Working like a Cynic
By: Dr. Emily Kahm
Sometimes, I think it’s okay to look at a Biblical text and want to shout at it, “THIS ISN’T HELPFUL.”
It’s not the text’s fault that it catches us on a bad day (or month, or year). There’s still beauty and wisdom in it. But when you’re in the depths of stress, anxiety, confusion, and uncertainty, deeply cynical and mourning the fact that the world you live in is nothing like you think it should be, a gentle, comforting exhortation like this one from Paul can feel more like a platitude. Platitudes, it should be noted, are naturally infuriating.
“Do not be anxious about anything!” Right, sure, I’ll get on that just as soon as I answer 7 more emails at 10pm so that I can look like a good worker in the midst of a global pandemic. “The peace of God will guard your hearts!” Well, it hasn’t yet, so when is that supposed to arrive? “If anything is excellent or praiseworthy, think about such things.” Oh Paul, dear sweet Paul, you wouldn’t survive 6 seconds on social media. We don’t think about the good things. We find every dumpster fire in the world and spend our time sharing articles about those instead.
The trick, then, is figuring out how to take this reading seriously instead of setting it (and those like it) on fire by the laser-beam force of our own cynicism. Paul, after all, wasn’t exactly a sunshine and butterflies sort of fellow, and plenty of his letters are basically a face-palm in epistolary format (case in point: “You foolish Galatians! Who has bewitched you?!”). He lived in a real world full of greed and terror and anxiety, just as we do. His words surely weren’t just about being comforting and vapid. In fact, his instructions are a lot more interesting if you assume they’re coming from a fellow cynic.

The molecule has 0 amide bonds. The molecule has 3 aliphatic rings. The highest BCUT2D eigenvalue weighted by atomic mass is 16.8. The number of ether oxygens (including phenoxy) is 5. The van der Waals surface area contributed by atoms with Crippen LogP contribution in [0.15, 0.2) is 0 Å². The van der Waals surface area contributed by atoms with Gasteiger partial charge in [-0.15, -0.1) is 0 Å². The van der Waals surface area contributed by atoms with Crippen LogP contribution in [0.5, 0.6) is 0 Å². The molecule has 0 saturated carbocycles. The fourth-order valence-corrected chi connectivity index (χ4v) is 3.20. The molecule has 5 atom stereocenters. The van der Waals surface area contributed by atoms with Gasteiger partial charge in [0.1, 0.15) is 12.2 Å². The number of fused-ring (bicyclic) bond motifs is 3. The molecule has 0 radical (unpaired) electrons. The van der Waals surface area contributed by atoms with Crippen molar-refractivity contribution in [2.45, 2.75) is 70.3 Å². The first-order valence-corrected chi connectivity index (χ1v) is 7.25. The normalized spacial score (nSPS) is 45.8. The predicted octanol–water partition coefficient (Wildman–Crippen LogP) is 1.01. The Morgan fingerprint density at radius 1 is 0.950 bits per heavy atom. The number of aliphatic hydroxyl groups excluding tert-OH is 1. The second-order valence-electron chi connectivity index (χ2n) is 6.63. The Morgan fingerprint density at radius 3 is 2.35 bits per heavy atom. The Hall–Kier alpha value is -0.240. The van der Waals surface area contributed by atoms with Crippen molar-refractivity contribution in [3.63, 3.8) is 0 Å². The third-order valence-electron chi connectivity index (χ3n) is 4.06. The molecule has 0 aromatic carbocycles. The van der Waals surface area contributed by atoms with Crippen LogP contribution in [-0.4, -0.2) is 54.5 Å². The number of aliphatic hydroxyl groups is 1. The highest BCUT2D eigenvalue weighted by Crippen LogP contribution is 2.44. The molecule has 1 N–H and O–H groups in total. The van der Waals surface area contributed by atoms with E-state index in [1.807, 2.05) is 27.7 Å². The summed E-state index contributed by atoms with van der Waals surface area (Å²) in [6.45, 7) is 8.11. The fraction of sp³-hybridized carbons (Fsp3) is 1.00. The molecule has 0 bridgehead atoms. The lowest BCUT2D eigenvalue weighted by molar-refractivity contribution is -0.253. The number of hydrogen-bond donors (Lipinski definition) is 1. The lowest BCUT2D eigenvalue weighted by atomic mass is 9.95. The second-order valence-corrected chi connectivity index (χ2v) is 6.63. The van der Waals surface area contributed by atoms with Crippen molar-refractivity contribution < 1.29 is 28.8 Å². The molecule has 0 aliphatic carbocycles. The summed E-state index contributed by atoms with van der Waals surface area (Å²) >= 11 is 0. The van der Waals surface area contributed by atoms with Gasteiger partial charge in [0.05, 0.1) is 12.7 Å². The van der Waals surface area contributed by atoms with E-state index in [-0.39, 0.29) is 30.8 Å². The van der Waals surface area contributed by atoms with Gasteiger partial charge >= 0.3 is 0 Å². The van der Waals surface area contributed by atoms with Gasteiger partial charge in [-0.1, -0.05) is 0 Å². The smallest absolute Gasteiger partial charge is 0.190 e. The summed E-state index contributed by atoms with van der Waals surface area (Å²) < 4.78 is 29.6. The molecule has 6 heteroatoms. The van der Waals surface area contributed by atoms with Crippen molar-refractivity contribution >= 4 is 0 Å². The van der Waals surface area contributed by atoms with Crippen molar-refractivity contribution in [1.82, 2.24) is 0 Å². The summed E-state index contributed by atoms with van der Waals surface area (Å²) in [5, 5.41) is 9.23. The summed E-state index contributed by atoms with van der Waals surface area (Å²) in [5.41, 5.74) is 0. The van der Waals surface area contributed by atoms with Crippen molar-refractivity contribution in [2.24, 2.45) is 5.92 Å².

“Rejoice in the Lord always. I will say it again: Rejoice!” These aren’t banalities, they’re marching orders. Rejoicing can be hard work, and right now is one of those times. Paul is insisting that it’s work worth doing – just like quelling our own anxiety, and presenting our struggles to God rather than flailing around with them by ourselves. He tells us to fill our mind with beautiful things, and I don’t think he means to ignore the pain of the world to do so, but to see where the world’s pain is being tended to or healed and to think about those things. This meditation isn’t just so we can feel better – it’s so we can do better, having been inspired and enlivened by imagining what actions are within our power. He promises the peace of God, but maybe this is less the tranquil peace of a still pond and more the kind of exhausted satisfaction we find when, at the end of a very long and very difficult day, we settle into bed knowing we’ve given what we could.
I prefer this Paul, who faces the chaos of the world and digs in deep to find the beauty, and I think a lot of other people – especially those who are run ragged, down but not out – would too. It’s a helpful reminder as we pass each day that this is the work that means the most and that will sustain us the longest. As for that peace of God, well, I haven’t found it yet; but for the moment, I can dig down deeper and trust that maybe it’ll find me when I need it the most.
Emily Kahm, Ph.D., is Assistant Professor of Theology at the College of St. Mary in Omaha, Nebraska, where she is a recovering cynic. She lives with her spouse, Chris, and her toddler son, Xavier.